The Flood

Yesterday I told the story of the moment I knew I had found a community at church. The group was mostly young married couples, and today I have a story about how that community acted to support its own.

One couple lived near the Kentucky River. And when I say “near,” I mean “could open up a window and throw a rock into it.” There was a period of very heavy rain, and we got a phone call from another couple in the class. A change would soon be made to one of the locks and dams to ease flooding somewhere, but that meant that our friends’ rental house might be flooded in a few short hours. There wasn’t much time.

Within an hour, a rag-tag mix of cars and trucks descended upon their home and carried away most of their belongings. I can no longer remember where we took their things, if the house was ever flooded, or if they ever moved back after such a scare. But here twenty-five years later I remember getting the call that one of us was in need, and how many people dropped what they were doing to help.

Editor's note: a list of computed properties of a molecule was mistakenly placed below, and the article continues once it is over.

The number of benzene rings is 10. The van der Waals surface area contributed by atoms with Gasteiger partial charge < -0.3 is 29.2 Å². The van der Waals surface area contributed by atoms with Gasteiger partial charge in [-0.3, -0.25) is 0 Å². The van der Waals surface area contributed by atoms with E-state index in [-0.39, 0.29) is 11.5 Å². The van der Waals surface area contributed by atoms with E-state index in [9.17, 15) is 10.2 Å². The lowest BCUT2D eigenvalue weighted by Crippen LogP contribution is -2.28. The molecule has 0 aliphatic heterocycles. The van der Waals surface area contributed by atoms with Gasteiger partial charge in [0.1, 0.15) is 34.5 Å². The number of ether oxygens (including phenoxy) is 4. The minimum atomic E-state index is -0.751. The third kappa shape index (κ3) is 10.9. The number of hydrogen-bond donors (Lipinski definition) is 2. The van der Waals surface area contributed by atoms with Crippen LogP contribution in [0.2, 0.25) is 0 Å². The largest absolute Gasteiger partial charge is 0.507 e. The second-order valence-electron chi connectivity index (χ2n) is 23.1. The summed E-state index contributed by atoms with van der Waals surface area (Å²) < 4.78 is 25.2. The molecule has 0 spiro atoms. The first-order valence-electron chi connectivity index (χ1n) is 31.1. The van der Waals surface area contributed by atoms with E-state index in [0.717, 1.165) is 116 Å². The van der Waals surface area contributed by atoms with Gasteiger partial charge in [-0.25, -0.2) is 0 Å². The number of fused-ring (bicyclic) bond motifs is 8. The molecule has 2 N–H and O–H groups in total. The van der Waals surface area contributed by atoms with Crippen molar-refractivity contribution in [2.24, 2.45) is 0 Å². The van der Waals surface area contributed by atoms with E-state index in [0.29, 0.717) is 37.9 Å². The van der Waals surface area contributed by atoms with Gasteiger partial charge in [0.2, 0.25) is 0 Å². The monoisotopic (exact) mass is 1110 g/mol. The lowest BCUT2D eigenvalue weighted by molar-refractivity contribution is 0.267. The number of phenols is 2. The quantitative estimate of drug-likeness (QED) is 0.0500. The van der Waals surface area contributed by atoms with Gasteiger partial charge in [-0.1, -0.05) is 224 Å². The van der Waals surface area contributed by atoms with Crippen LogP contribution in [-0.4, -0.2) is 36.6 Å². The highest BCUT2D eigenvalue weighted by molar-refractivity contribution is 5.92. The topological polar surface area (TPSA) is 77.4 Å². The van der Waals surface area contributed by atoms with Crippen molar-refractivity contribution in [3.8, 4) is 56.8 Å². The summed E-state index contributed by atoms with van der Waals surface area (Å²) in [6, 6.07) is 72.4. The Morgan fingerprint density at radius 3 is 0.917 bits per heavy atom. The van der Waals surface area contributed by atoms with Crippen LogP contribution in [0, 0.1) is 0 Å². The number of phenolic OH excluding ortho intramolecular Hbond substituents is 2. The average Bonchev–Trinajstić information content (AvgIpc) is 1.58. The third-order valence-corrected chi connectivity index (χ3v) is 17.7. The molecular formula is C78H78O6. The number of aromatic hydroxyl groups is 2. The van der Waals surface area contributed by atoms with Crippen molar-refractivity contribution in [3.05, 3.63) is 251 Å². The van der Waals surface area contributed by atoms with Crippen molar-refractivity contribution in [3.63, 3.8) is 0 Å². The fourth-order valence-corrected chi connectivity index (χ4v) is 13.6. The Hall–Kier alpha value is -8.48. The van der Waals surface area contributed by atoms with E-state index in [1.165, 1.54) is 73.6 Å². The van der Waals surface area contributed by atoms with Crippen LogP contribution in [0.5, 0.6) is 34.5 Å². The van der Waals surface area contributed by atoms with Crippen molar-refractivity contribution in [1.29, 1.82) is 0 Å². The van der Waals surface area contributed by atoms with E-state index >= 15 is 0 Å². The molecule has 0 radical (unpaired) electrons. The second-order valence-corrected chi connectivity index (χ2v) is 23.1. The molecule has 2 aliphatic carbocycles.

Then fear came over everyone, and many wonders and signs were being performed through the apostles. Now all the believers were together and held all things in common. They sold their possessions and property and distributed the proceeds to all, as anyone had a need. Acts 2:43-45 (HCSB)

A community of Christians is more than a passive group of people with common interests who sit around and discuss issues and share opinions to learn from one another to grow in our faith. A true Christian community is active, ready to move when there is a need it can meet.

Maybe you are young and healthy and the need you can meet is helping a neighbor move a couch. Maybe your couch-moving days are behind you, but you know somebody for whom a simple phone call would be a bright light during a dark time. For a community to work, we must all participate by using the unique combination of gifts that God has given each of us.

But there is another perspective on this that I don’t want us to miss. Maybe you’re not the one with the pickup truck and the strong back in this story. Maybe you’re the one facing a flood. Your community cannot support you if it doesn’t know you need help. A healthy community helps its own, but its own must be humble enough to speak up when help is needed.

God, help us to be willing to play whichever role lies before us.

By Mark Stuart






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